Merriam-Webster defines listening as hearing something with thoughtful attention. The latter part of that definition—with thoughtful attention—is the key component that often doesn't happen during conversations. So, if you're not listening, how can you properly address the matters that someone is voicing to you?
When Michele Buck became CEO of the Hershey Company in 2017 (the first woman to hold that position), she embarked on a listening tour to hear from employees at all levels of the organization. "Listening to other people's perspectives really helps me make well-informed decisions," Buck explains in our interview with her. "As a listener, I value sitting quietly, letting others talk, and taking it all in." Notably, she has mantained these tours to this day.
Beyond simply listening to employees, Buck says she takes notes, follows up, and works with her leadership team to address the common themes that arise from the conversations. "The power of people knowing you care what they think is job one," she says.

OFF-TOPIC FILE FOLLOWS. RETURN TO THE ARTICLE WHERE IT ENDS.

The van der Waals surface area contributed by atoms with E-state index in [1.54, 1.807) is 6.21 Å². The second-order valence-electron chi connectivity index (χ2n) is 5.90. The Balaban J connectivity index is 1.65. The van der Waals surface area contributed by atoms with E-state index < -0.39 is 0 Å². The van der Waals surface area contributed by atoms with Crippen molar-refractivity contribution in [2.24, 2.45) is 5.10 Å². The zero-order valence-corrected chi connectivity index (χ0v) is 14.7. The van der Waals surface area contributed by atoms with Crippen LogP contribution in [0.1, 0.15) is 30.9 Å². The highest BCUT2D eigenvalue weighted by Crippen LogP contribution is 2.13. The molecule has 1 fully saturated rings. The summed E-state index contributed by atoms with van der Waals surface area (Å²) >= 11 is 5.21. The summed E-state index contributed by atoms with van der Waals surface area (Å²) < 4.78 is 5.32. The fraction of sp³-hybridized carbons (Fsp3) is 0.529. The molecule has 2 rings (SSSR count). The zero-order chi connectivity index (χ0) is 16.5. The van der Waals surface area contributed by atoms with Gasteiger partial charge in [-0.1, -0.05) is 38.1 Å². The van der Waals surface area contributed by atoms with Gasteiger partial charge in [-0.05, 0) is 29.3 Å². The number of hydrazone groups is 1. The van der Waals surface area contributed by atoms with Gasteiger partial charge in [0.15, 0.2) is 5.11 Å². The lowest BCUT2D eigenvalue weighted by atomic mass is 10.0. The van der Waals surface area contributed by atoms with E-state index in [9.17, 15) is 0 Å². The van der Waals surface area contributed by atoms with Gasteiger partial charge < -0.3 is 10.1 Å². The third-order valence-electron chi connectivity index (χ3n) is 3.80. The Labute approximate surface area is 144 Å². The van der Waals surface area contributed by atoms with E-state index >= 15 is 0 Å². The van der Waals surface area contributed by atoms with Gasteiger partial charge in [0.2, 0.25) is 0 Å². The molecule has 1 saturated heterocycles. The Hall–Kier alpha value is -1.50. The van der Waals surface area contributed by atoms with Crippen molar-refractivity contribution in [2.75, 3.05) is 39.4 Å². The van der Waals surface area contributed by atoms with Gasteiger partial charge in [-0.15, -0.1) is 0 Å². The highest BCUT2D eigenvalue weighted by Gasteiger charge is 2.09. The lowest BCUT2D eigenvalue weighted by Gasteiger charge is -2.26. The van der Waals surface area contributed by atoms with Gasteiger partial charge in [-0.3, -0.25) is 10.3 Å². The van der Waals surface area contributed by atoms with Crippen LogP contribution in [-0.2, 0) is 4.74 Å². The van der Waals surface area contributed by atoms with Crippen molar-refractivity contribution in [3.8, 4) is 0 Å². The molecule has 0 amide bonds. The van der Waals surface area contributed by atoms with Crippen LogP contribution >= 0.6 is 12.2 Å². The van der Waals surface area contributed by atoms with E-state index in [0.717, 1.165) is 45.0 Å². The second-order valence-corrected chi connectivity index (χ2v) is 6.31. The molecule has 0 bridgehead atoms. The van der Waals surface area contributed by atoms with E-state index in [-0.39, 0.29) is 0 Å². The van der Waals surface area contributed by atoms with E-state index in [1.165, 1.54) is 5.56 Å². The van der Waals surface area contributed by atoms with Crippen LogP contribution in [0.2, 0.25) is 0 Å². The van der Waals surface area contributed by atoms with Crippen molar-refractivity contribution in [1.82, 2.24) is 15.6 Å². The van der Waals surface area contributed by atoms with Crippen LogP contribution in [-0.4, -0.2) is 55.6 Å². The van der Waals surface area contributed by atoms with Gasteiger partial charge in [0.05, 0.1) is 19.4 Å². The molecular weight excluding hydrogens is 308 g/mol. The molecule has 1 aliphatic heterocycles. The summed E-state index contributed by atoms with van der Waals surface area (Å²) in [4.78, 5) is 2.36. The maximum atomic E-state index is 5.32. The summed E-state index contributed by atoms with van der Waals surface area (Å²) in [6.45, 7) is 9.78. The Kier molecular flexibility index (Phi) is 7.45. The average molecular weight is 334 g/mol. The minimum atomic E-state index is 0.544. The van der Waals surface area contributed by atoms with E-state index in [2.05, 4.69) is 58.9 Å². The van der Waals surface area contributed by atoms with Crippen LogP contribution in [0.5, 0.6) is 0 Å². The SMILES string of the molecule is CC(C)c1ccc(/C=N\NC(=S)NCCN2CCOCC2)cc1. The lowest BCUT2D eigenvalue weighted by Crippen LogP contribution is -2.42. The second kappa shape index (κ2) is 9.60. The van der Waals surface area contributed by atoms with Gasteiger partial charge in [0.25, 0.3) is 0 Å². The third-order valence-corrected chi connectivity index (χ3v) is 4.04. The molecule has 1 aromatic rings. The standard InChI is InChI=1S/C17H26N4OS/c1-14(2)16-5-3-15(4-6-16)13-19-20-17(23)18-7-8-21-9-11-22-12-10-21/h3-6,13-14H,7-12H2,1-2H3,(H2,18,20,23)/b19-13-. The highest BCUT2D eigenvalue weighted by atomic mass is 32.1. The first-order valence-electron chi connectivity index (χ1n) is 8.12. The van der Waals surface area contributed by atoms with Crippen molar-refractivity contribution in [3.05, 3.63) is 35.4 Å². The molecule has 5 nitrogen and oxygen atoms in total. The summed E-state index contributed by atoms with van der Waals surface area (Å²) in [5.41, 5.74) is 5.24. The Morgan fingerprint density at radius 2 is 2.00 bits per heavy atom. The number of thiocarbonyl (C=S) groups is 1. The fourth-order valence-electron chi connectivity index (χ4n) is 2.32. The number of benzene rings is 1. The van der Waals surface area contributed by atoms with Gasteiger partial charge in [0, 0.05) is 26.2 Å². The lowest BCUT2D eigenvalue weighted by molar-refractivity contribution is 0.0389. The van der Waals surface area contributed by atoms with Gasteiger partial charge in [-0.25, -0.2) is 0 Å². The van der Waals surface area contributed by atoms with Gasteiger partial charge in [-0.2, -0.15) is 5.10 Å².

That concept applies not only in management but also in coaching and mentoring scenarios, meetings, training evaluations, and employee engagement surveys. Asking a question and not truly taking into consideration the response does no good for all involved—and can sometimes foster distrust or skepticism among those speaking their minds.
If you're not listening, you're not helping. And if you're not helping in that sense, you're not contributing as much as you could toward your organization's success.